In many European countries, banking regulators have made the crisis more severe by failing to intervene in procyclical lending behaviour, the International Monetary Fund warned today.
In its regional economic outlook for Europe, released today, the IMF said that widespread use of financial assets as collateral had amplified the effects of the economic cycle.
"The rapid growth of asset prices, particularly stocks and real estate prices, during booms raises the value of collateral, thus stimulating credit growth... However, this behaviour also increases the vulnerability of the financial system during the subsequent downswing, when it becomes clear that the loans did not have adequate backing," the Fund said, adding that "risk assessment and traditional regulatory tools" could also act to exaggerate the normal business cycle.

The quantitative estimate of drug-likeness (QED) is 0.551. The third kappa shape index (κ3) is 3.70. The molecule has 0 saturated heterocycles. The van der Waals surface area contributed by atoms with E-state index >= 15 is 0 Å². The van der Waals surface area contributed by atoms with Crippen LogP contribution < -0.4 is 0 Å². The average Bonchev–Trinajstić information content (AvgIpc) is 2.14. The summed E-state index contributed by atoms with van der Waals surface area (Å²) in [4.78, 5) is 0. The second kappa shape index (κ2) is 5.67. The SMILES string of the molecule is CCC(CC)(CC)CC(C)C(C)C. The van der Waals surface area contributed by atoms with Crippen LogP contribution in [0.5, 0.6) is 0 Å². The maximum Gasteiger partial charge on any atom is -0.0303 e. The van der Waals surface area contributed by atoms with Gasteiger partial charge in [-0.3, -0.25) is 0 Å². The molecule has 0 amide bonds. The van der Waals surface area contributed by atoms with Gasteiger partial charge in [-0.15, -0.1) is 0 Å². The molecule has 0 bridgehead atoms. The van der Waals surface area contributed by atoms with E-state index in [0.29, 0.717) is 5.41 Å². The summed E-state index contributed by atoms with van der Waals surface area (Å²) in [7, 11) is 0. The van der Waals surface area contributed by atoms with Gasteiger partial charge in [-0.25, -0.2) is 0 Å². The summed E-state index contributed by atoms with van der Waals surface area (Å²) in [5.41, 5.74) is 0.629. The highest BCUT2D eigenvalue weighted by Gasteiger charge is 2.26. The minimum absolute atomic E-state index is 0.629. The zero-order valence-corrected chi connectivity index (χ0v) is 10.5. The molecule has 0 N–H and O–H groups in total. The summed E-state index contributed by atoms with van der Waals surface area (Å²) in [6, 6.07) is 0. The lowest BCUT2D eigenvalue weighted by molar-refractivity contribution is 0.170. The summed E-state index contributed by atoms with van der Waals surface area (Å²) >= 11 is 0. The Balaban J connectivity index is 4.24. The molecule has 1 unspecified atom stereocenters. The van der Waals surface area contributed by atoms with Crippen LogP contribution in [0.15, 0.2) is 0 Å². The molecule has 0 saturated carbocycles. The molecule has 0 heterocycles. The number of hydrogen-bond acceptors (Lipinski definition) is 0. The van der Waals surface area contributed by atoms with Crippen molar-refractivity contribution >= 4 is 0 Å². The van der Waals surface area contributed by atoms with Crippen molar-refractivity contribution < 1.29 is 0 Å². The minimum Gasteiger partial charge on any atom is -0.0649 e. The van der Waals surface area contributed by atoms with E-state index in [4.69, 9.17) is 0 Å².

It added that it was up to national regulators to counteract this, by compelling banks to increase their reserves during booms and draw on them during downturns - as is already required in Spain.
The economic slowdown in Europe, including a short recession in the more advanced economies, would keep inflation below targets, but governments would have to concentrate on ensuring financial stability, the Fund recommended.
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